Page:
Liquidating distribution partnership basis


Partnerships might distribute land, equipment or other property as part of the liquidation.While property generally keeps the same basis in the hands of a partner as the partnership, liquidation requires a different approach.Because the partnership is not a separate tax entity, any gains or losses pass through to the partners when the partnership liquidates.Liquidating distributions might generate capital gains, ordinary income, a loss or no effect at all.To recognize a loss, the partner’s basis has to exceed the distribution, and the distribution can only be money, unrealized receivables or inventory.Basis in a partnership is a moving target, requiring frequent adjustments.The newer forms, particularly the LLC, have many more entity characteristics, particularly when full advantage of the freedom to contract that is part of the latest revisions of the governing statutes in most commercial states is taken into account, so that it is hard to distinguish them from corporations. All but the traditional general partnership have limited liability, and a general partnership can, in most states, achieve limited liability by a simple filing to become an LLP, but, particularly for professionals that limited liability protects against vicarious liability but not against liability for one's own malpractice, including, of course malpractice in giving advice related to partnership tax matters. Distribution to Contributing Partner - Section 737 C. Certain Liquidating Distributions to Corporate Partners 2. Basis Allocations in a Series of Liquidating Distributions 4.



716-2nd, Partnerships—Current and Liquidating Distributions; Death or Retirement of a Partner, provides a detailed discussion of the tax consequences of distributions by partnerships to partners, including those arising from distributions of a partner's share of the results of partnership operations, and other distributions by the partnership that do not result in termination of the distributee's interest in the partnership even though accompanied by a change in the distributee's and remaining partners' shares of capital or profits and losses, whether in money or property—all called current distributions—and distributions of money or property on the withdrawal of a partner whether on death or withdrawal—called liquidating distributions. When the withdrawal is a result of death, there may be other collateral income and transfer tax consequences. Allocation of Section 734(b) Adjustment Among Partnership Assets a. Distributions, usually liquidating distributions, are important components of major partnership restructurings, including divisions, mergers, incorporations, and changes in legal form. Transfers After December 14, 1999 (1) Allocations Between Asset Classes (2) Allocations Within Asset Classes (3) Increases (4) Decreases (5) Special Rule for Stock of Corporate Partners: 755(c) (6) Requirement that Difference Between Value and Basis Be Reduced b. Timing of Basis Adjustments Caused by Liquidation of Partner's Interest 4. When partners form the business, they might contribute property that has changed in value since they purchased it.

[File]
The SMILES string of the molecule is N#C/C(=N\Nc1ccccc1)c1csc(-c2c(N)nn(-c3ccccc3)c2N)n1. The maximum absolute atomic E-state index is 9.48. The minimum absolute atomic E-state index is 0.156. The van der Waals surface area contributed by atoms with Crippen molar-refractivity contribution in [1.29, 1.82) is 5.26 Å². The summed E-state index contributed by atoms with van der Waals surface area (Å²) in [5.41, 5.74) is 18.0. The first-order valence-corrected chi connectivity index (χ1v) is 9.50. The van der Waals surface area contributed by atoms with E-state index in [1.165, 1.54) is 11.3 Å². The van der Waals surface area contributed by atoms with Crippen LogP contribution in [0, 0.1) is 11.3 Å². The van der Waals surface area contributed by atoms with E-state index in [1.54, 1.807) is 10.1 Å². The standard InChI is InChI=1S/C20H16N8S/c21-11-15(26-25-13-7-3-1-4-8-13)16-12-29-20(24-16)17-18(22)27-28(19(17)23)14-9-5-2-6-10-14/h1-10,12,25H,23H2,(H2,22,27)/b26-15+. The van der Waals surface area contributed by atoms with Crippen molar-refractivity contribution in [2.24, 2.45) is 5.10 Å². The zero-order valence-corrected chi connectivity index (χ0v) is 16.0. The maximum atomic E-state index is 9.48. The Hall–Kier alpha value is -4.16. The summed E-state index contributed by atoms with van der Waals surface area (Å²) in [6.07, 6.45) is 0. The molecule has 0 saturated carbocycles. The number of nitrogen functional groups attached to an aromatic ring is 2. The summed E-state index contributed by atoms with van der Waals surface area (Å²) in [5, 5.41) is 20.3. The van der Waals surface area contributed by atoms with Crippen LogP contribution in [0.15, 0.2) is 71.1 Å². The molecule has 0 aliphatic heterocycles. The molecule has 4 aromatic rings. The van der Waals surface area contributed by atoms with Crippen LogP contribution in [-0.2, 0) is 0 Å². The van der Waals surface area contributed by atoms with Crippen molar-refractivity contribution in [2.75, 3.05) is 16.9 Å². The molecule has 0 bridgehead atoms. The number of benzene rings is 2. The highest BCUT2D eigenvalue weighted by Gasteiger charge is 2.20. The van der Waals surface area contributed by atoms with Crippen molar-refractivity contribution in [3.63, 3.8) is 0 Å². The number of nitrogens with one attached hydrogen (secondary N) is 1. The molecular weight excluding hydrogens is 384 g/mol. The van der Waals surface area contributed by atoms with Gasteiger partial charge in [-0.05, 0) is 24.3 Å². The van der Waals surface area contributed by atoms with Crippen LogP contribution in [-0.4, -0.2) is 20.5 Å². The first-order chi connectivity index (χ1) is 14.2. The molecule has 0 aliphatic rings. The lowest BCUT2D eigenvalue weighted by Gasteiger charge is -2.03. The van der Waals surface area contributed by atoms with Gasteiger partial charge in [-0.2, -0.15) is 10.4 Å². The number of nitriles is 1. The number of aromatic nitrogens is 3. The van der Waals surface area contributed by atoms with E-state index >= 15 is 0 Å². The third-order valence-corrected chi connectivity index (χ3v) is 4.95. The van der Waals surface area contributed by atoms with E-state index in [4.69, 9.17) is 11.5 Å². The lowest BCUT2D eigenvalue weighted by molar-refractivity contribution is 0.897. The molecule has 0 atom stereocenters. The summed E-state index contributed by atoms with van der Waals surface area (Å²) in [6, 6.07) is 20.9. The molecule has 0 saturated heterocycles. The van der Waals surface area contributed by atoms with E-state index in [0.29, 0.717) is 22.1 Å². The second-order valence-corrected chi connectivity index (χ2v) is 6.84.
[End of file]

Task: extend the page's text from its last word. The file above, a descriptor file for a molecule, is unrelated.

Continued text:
Contributions to the formation of a partnership generally don’t require the partner to recognize any gain or loss.

To view this Portfolio, take a free trial to Bloomberg Tax Bloomberg Tax This Portfolio is available with a subscription to Bloomberg Tax, a comprehensive research solution including over 500 Tax Management Portfolios, practice tools, primary sources and timely news. 716-2nd, Partnerships — Current and Liquidating Distributions; Death or Retirement of a Partner, provides a detailed discussion of the tax consequences of distributions by partnerships to partners, including those arising from distributions of a partner's share of the results of partnership operations, and other distributions by the partnership that do not result in termination of the distributee's interest in the partnership even though accompanied by a change in the distributee's and remaining partners' shares of capital or profits and losses, whether in money or property — all called current distributions — and distributions of money or property on the withdrawal of a partner whether on death or withdrawal — called liquidating distributions.



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